Few activities can be considered less desirable than an audit by the Internal Revenue Service. Even a root canal may rank slightly above it.
Last year, 1.03 percent of tax returns filed were audited. This represents over 1.4 million audits. Over 97 percent of these audits were for individual tax returns, leaving a small percentage for business audits. For small corporations, only 0.85 percent of returns were audited, 0.4 percent of Subchapter S corporations, and 0.38 percent of partnerships were audited. Even though the percentages are relatively small, it still represents nearly 50,000 business audits.
Most audits occur for a reason. They do not occur randomly. Therefore it is possible to minimize your chance of being audited by preparing your tax returns correctly, even if it means paying for high quality tax advice. One tool that can help you with this (and it costs nothing) is the 2011 The Tax Calendar for Small Businesses and Self-Employed. This calendar contains important information and reminders relating to IRS deadlines.
Your Guide to an IRS Audit
“Your Guide to an IRS Audit” is organized into 10 lessons. Each lesson answers a key question that small business owners facing an audit typically have:
- What is an IRS Audit?
- You’ve been contacted – what should you do next?
- Should you get a representative?
- How do you prepare your records for the audit?
- What happens when you have an audit at the IRS?
- What happens when the IRS audit occurs at your location?
- What happens after your first appointment?
- What happens when you agree with the audit findings?
- What happens when you disagree with the audit findings?
- If you owe, what are your payment options?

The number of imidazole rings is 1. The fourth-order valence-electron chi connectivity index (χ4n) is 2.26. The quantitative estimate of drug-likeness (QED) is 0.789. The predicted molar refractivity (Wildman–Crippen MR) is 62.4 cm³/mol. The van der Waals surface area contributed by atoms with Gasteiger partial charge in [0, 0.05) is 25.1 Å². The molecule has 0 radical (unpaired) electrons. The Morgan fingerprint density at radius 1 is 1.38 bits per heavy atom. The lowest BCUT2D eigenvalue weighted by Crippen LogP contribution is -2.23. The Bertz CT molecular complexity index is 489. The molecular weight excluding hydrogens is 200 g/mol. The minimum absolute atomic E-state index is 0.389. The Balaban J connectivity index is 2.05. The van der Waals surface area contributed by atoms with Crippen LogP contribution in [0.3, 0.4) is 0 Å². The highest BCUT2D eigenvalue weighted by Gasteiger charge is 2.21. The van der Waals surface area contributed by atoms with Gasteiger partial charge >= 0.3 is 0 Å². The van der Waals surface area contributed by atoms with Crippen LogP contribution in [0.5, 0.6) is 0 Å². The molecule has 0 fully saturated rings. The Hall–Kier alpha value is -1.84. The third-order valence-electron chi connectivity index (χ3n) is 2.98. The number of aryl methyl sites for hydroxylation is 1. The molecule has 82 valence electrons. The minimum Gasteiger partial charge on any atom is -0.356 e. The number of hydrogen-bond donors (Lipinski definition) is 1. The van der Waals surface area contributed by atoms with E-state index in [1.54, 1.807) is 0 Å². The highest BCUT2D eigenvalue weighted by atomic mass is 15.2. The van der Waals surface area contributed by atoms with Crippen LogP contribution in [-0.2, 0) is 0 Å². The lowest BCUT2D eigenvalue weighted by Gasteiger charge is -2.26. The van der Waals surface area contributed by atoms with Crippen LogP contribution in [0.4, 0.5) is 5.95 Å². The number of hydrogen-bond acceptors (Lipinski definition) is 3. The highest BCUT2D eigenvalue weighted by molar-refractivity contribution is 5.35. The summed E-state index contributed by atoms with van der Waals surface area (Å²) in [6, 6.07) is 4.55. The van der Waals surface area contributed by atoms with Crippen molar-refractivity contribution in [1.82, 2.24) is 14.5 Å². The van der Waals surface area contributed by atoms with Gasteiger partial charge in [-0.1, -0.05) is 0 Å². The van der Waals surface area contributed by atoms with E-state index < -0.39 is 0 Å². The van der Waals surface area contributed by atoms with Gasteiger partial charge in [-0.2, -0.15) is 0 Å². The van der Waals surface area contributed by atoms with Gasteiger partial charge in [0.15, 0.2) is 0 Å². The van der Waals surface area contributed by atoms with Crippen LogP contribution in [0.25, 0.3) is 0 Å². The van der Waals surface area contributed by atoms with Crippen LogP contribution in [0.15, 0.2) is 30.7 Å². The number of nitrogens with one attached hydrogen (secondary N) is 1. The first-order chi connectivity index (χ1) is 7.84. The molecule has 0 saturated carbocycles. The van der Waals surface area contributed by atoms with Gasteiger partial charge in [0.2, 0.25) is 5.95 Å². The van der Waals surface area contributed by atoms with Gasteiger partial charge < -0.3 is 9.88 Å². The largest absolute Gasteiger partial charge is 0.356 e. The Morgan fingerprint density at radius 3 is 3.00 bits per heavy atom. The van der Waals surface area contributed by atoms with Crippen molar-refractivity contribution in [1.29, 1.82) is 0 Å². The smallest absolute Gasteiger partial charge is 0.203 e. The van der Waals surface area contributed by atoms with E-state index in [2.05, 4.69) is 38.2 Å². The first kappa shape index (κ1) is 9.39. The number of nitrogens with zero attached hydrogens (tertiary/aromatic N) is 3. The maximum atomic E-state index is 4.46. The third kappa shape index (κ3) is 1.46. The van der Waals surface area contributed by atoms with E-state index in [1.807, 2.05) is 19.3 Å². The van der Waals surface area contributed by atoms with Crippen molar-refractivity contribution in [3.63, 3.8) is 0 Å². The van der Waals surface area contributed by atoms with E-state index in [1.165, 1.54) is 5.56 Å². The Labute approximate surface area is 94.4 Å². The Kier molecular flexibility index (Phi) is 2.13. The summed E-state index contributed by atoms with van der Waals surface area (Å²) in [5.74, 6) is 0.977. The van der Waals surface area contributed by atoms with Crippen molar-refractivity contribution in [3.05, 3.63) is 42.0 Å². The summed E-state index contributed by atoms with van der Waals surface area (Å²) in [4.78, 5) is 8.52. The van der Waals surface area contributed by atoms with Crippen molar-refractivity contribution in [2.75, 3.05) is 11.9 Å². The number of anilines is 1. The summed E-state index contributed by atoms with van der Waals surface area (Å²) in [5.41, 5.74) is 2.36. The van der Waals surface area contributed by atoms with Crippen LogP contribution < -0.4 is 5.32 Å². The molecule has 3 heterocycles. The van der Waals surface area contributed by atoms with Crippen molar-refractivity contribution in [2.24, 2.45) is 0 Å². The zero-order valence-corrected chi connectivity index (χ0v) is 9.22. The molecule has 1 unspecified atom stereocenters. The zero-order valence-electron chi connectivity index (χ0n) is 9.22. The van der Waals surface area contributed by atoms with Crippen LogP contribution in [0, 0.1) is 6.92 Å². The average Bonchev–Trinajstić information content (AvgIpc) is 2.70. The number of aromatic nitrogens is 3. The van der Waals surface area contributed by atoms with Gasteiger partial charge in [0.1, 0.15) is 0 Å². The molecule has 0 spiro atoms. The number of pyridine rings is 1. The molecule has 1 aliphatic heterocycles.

Each lesson includes learning objectives, reference documents and sample documents. In order to make the lessons appealing, the guide tracks three fictional businesses going through the audit process: Antonio Sanchez’s computer repair business, Jack Anson’s auto repair shop and Calvin Howard’s flower shop. The lessons follow the audit process for each business with different issues and outcomes for each one.
A key theme throughout the courses is the importance of keeping accurate and detailed records. While this sounds obvious, many small businesses still do not comply with this requirement and scramble at tax time to prepare as much of the necessary documentation as possible.
“Your Guide to an IRS Audit” is available here. It is part of the IRS Video portal which consists of presentations, webinars and phone forums targeted towards individuals, small businesses, tax professionals and government agencies. The small business section currently contains 15 video categories with a total of over 75 videos on different topics of interest to small business owners. There is also a two hour virtual small business workshop which is designed to assist new business owners on their tax rights and responsibilities. No registration is required in order to access the videos. The IRS also offers the small business and self-employed tax center at the main IRS website. The tax center offers access to forms, publications, online resources, events, newsletters and information.
Mike Periu is the founder of EcoFin Media, LLC an independent producer of financial, economic and entrepreneurial content for television, radio, print and the internet. Over the past ten years he has started three companies and advised over 50 companies on financial strategies including fundraising. Mike also hosts regular small business webinars on a range of topics relevant to business owners.